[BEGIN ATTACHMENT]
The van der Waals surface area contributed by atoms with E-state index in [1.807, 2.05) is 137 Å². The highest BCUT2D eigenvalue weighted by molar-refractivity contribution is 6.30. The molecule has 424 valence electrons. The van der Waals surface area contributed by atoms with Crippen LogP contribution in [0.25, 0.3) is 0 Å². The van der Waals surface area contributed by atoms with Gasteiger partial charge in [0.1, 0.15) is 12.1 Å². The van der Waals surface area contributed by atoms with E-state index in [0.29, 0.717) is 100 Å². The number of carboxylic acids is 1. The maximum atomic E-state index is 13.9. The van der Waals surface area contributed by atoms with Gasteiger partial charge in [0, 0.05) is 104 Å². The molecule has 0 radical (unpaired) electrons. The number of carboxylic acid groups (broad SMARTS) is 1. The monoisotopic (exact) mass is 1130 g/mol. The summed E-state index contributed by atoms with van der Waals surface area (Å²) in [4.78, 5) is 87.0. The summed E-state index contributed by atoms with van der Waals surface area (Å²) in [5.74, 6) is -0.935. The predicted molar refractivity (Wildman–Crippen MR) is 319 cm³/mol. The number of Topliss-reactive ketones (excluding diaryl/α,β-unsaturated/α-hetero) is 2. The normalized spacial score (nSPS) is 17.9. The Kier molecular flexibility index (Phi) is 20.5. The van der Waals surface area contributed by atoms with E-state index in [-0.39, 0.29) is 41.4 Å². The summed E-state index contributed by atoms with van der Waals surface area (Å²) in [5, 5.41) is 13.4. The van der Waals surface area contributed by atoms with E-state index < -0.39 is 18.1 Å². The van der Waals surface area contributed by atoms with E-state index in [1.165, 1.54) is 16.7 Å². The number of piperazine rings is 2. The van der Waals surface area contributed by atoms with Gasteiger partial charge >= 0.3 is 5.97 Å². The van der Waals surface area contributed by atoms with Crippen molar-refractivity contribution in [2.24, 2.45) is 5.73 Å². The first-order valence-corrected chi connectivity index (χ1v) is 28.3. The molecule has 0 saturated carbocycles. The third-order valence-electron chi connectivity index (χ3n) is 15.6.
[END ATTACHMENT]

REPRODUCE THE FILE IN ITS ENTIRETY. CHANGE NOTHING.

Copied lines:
The van der Waals surface area contributed by atoms with E-state index in [1.807, 2.05) is 137 Å². The highest BCUT2D eigenvalue weighted by molar-refractivity contribution is 6.30. The molecule has 424 valence electrons. The van der Waals surface area contributed by atoms with Crippen LogP contribution in [0.25, 0.3) is 0 Å². The van der Waals surface area contributed by atoms with Gasteiger partial charge in [0.1, 0.15) is 12.1 Å². The van der Waals surface area contributed by atoms with E-state index in [0.29, 0.717) is 100 Å². The number of carboxylic acids is 1. The maximum atomic E-state index is 13.9. The van der Waals surface area contributed by atoms with Gasteiger partial charge in [0, 0.05) is 104 Å². The molecule has 0 radical (unpaired) electrons. The number of carboxylic acid groups (broad SMARTS) is 1. The monoisotopic (exact) mass is 1130 g/mol. The summed E-state index contributed by atoms with van der Waals surface area (Å²) in [4.78, 5) is 87.0. The summed E-state index contributed by atoms with van der Waals surface area (Å²) in [5.74, 6) is -0.935. The predicted molar refractivity (Wildman–Crippen MR) is 319 cm³/mol. The number of Topliss-reactive ketones (excluding diaryl/α,β-unsaturated/α-hetero) is 2. The normalized spacial score (nSPS) is 17.9. The Kier molecular flexibility index (Phi) is 20.5. The van der Waals surface area contributed by atoms with E-state index in [-0.39, 0.29) is 41.4 Å². The summed E-state index contributed by atoms with van der Waals surface area (Å²) in [5, 5.41) is 13.4. The van der Waals surface area contributed by atoms with E-state index < -0.39 is 18.1 Å². The van der Waals surface area contributed by atoms with E-state index in [1.165, 1.54) is 16.7 Å². The number of piperazine rings is 2. The van der Waals surface area contributed by atoms with Gasteiger partial charge >= 0.3 is 5.97 Å². The van der Waals surface area contributed by atoms with Crippen molar-refractivity contribution in [2.24, 2.45) is 5.73 Å². The first-order valence-corrected chi connectivity index (χ1v) is 28.3. The molecule has 0 saturated carbocycles. The third-order valence-electron chi connectivity index (χ3n) is 15.6.